Eastnor (St. John the Baptist)

EASTNOR (St. John the Baptist), a parish, in the union of Ledbury, hundred of Radlow, county of Hereford, 2¼ miles (S. E. by E.) from Ledbury; containing 500 inhabitants. The parish is situated on the borders of Worcestershire and Gloucestershire, the former bounding it on the east and the latter on the south; it is intersected by the road from Cheltenham to Hereford, and comprises 3185a. 1r. 3p., of which 776 acres are waste. The arable, pasture, and wood, are in nearly equal portions; and the surface is strikingly diversified with hills of every variety of form and elevation, which, being mostly covered with plantations, give it an aspect of richness and beauty: there are numerous springs. The substratum is a grey limestone, in which shells are found thickly imbedded; it exists in large masses, and, being susceptible of a high polish, is much used for chimney-pieces. Eastnor Castle, the residence of Earl Somers, has been rebuilt at an immense expense, on the plan of an ancient baronial castle. The living is a discharged rectory, valued in the king's books at £7. 19. 5., and in the gift of the Earl: the rectorial tithes have been commuted for £360, and certain impropriate tithes for £100; the glebe comprises 61a. 3p. The church, which is in the early English style, contains several handsome monuments of marble to the Cocks family. There are some ancient intrenchments in the parish, and to the east are remains of a castle, consisting of the mote and one of the towers. The place gives the inferior title of Viscount to Earl Somers.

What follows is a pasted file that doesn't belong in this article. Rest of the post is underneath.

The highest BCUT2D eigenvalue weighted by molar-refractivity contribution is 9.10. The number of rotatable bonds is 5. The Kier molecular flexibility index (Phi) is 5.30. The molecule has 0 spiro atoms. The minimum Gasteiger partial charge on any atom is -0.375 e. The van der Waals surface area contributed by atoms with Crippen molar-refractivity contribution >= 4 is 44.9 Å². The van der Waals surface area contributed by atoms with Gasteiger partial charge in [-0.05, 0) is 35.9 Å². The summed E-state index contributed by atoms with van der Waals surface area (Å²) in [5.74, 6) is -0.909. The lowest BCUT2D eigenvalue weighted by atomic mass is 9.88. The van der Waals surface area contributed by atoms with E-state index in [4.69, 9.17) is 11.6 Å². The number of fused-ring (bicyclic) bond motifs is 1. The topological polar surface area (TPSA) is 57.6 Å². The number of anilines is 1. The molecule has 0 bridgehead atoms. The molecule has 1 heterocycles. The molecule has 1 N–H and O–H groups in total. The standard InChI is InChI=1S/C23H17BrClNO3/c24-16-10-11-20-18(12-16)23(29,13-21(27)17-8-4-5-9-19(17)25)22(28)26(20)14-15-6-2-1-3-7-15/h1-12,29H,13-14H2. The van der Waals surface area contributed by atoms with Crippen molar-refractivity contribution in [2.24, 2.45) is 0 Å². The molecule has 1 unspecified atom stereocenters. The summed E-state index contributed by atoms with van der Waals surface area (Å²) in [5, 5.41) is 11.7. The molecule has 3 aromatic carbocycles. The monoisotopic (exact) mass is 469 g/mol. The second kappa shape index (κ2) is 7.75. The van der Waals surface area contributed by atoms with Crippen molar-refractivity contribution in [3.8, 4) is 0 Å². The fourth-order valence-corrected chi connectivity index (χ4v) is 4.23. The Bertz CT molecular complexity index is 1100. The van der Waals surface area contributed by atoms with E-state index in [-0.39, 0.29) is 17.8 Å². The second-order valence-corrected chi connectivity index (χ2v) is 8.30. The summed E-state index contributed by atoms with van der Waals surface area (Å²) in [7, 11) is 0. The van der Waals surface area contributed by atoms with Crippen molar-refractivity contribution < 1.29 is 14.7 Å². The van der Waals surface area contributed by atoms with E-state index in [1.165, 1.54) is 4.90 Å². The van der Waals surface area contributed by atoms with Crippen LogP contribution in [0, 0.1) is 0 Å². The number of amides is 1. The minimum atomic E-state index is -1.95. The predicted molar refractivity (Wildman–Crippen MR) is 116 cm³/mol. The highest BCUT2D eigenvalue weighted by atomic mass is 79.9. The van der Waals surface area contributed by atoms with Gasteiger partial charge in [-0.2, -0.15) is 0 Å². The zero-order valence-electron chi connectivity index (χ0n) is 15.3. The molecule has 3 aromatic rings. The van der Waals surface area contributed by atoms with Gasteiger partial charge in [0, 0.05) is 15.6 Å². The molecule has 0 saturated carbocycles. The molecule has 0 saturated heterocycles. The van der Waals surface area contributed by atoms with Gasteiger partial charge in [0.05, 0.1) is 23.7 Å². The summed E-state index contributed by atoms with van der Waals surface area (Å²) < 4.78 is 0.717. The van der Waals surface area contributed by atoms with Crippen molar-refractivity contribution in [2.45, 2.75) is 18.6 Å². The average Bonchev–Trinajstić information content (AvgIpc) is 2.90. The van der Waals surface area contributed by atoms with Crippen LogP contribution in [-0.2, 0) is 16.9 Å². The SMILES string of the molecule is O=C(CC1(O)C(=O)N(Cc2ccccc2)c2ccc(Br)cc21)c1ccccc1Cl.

Transcribed from A Topographical Dictionary of England, by Samuel Lewis, 7th edition, published in 1848.

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